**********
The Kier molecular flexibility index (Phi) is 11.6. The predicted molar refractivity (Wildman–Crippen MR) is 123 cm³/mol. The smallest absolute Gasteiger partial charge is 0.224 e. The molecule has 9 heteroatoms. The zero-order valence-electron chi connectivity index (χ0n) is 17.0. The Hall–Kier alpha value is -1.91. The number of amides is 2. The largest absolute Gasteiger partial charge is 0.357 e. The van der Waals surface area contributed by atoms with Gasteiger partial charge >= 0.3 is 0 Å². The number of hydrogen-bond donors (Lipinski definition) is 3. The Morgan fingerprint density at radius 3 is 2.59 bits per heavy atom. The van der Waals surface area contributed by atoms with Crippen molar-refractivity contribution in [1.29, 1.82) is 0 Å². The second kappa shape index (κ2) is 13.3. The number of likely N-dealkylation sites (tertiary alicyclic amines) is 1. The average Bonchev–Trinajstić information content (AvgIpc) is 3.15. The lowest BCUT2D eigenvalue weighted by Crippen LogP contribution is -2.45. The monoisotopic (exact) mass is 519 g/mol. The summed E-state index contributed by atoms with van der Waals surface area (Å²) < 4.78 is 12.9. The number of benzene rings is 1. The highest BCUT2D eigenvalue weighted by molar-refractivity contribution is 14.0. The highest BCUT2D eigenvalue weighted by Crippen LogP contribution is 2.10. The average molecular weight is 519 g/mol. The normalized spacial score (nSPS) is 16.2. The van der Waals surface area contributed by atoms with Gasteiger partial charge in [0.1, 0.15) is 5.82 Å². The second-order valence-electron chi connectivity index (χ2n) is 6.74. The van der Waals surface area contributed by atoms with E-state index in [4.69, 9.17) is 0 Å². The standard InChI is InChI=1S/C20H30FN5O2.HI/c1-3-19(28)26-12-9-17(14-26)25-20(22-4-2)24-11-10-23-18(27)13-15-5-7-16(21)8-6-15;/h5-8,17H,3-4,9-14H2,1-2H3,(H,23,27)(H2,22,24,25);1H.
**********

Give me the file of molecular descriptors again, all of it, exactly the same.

The Kier molecular flexibility index (Phi) is 11.6. The predicted molar refractivity (Wildman–Crippen MR) is 123 cm³/mol. The smallest absolute Gasteiger partial charge is 0.224 e. The molecule has 9 heteroatoms. The zero-order valence-electron chi connectivity index (χ0n) is 17.0. The Hall–Kier alpha value is -1.91. The number of amides is 2. The largest absolute Gasteiger partial charge is 0.357 e. The van der Waals surface area contributed by atoms with Gasteiger partial charge >= 0.3 is 0 Å². The number of hydrogen-bond donors (Lipinski definition) is 3. The Morgan fingerprint density at radius 3 is 2.59 bits per heavy atom. The van der Waals surface area contributed by atoms with Crippen molar-refractivity contribution in [1.29, 1.82) is 0 Å². The second kappa shape index (κ2) is 13.3. The number of likely N-dealkylation sites (tertiary alicyclic amines) is 1. The average Bonchev–Trinajstić information content (AvgIpc) is 3.15. The lowest BCUT2D eigenvalue weighted by Crippen LogP contribution is -2.45. The monoisotopic (exact) mass is 519 g/mol. The summed E-state index contributed by atoms with van der Waals surface area (Å²) < 4.78 is 12.9. The number of benzene rings is 1. The highest BCUT2D eigenvalue weighted by molar-refractivity contribution is 14.0. The highest BCUT2D eigenvalue weighted by Crippen LogP contribution is 2.10. The average molecular weight is 519 g/mol. The normalized spacial score (nSPS) is 16.2. The van der Waals surface area contributed by atoms with Gasteiger partial charge in [0.1, 0.15) is 5.82 Å². The second-order valence-electron chi connectivity index (χ2n) is 6.74. The van der Waals surface area contributed by atoms with E-state index in [4.69, 9.17) is 0 Å². The standard InChI is InChI=1S/C20H30FN5O2.HI/c1-3-19(28)26-12-9-17(14-26)25-20(22-4-2)24-11-10-23-18(27)13-15-5-7-16(21)8-6-15;/h5-8,17H,3-4,9-14H2,1-2H3,(H,23,27)(H2,22,24,25);1H.